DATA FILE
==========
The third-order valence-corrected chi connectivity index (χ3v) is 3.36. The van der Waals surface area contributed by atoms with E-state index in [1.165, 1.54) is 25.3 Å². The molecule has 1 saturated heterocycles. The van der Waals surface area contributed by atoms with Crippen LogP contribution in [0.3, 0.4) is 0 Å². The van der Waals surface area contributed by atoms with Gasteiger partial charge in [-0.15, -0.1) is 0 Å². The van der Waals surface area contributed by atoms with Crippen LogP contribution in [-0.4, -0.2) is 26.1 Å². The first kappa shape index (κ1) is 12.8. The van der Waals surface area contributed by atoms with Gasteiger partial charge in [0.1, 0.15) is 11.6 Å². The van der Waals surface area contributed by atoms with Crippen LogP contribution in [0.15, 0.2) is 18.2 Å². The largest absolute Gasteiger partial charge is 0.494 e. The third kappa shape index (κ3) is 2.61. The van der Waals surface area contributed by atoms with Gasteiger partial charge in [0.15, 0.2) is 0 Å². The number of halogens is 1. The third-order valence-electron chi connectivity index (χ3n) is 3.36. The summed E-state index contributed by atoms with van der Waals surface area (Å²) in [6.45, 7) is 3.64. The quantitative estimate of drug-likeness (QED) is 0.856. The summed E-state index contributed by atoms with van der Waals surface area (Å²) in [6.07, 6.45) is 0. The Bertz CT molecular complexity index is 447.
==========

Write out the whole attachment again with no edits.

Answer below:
The third-order valence-corrected chi connectivity index (χ3v) is 3.36. The van der Waals surface area contributed by atoms with E-state index in [1.165, 1.54) is 25.3 Å². The molecule has 1 saturated heterocycles. The van der Waals surface area contributed by atoms with Crippen LogP contribution in [0.3, 0.4) is 0 Å². The van der Waals surface area contributed by atoms with Gasteiger partial charge in [-0.15, -0.1) is 0 Å². The van der Waals surface area contributed by atoms with Crippen LogP contribution in [-0.4, -0.2) is 26.1 Å². The first kappa shape index (κ1) is 12.8. The van der Waals surface area contributed by atoms with Gasteiger partial charge in [0.1, 0.15) is 11.6 Å². The van der Waals surface area contributed by atoms with Crippen LogP contribution in [0.15, 0.2) is 18.2 Å². The largest absolute Gasteiger partial charge is 0.494 e. The third kappa shape index (κ3) is 2.61. The van der Waals surface area contributed by atoms with Gasteiger partial charge in [0.15, 0.2) is 0 Å². The number of halogens is 1. The third-order valence-electron chi connectivity index (χ3n) is 3.36. The summed E-state index contributed by atoms with van der Waals surface area (Å²) in [6.45, 7) is 3.64. The quantitative estimate of drug-likeness (QED) is 0.856. The summed E-state index contributed by atoms with van der Waals surface area (Å²) in [6.07, 6.45) is 0. The Bertz CT molecular complexity index is 447.